Introduction

By Paul Caputo

Where does one start when contemplating the ins and outs of a concise guide to Italian wine? I mean there are over 300 grape varieties, over 500 recognised appellations of origin and countless other quirks of tradition and style. So much to say and yet so much that couldn’t possibly.

Well clearly you can’t ignore Barolo, ‘Wine of Kings and King of Wines’, the infamous Piemonte red made from 100% Nebbiolo. Harsh and tannic in youth, but ethereal and seductive with maturity; ‘Tar and Roses’ the phrase often heard to describe the wine’s beguiling perfumes. If you only drink one more wine before transcending this world, make sure it is Barolo.

What about Amarone? In the Northeast’s Veneto region, dried Corvina, Rondinella and Mollinara grapes are pressed into a luxurious and hedonistic red, whose layered dark fruits don’t come without a powerful blast of alcohol. You have been warned.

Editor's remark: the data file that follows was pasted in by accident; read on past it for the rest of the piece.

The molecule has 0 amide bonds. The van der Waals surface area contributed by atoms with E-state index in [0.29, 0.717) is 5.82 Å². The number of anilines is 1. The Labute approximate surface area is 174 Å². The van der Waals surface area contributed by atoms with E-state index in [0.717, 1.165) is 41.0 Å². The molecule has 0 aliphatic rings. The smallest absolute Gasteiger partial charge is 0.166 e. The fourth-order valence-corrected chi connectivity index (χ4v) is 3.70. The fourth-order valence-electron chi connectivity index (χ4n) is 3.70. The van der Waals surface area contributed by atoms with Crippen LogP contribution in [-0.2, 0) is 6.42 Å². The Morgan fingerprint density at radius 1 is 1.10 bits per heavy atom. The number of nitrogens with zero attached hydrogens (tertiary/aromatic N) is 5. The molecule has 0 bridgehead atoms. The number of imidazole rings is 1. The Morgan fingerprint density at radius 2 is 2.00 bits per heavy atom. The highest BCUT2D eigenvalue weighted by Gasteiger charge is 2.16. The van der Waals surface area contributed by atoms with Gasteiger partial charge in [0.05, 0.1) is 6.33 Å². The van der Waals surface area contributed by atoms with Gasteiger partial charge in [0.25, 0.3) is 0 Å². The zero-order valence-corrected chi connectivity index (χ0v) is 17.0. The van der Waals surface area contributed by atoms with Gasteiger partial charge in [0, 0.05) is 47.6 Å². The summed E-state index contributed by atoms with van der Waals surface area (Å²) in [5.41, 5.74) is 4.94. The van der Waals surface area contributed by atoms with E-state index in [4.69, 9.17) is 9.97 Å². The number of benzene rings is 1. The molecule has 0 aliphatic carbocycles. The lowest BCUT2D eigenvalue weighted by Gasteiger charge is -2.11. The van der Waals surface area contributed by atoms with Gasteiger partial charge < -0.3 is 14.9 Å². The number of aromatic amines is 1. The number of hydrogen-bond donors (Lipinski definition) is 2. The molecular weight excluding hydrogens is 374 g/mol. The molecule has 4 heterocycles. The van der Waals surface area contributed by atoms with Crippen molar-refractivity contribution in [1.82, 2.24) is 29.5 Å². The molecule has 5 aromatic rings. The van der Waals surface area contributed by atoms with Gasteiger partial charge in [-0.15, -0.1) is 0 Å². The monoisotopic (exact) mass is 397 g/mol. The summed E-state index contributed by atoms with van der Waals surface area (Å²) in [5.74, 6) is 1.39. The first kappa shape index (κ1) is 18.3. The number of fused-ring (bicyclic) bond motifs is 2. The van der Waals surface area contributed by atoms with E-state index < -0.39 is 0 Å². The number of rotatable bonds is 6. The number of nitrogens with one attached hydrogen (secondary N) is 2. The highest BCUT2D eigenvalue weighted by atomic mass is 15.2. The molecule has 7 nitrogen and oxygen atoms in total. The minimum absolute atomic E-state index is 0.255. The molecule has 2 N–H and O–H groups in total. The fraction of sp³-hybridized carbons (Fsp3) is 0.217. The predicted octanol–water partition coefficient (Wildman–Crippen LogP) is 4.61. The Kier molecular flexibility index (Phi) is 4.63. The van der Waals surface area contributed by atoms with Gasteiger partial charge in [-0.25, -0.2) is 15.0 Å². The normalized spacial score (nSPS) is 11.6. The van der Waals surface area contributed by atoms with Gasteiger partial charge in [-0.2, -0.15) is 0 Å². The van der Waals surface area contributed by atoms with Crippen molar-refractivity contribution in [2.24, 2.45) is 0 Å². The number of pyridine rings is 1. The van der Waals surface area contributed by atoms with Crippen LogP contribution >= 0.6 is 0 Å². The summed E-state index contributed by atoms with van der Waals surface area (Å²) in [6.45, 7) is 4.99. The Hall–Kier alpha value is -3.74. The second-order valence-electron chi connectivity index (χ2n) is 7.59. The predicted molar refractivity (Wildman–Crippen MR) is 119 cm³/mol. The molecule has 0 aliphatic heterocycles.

Regions of Italy

Abruzzo

Central Italian region famed for good value red from Montepulciano d’Abruzzo and white wines from Trebbiano d’Abruzzo, as well as a growing focus on local varieties such as Pecorino and Passerina.

Read more ▸ 16 appellations 15 producers 8 wines

Basilicata

Small region in the south of Italy known predominantly for Aglianico del Vulture DOC.

Read more ▸ 2 appellations 16 producers 19 wines

Calabria

Covering the toe of Italy, Calabria has long been considered the country’s undeveloped wine region but in recent years a new generation has given rise to vibrant scene of quality focussed independent winemakers.

Read more ▸ 10 appellations 8 producers 9 wines

Campania

Home to some of Italy’s most improved wines, Campania delivers a treasure trove of established growing areas such as Greco di Tufo, Fiano di Avellino and Taurasi, as well as boasting a dynamic scene of boutique producers from Campi Flegrei, Sannio and Irpinia.

Read more ▸ 23 appellations 30 producers 53 wines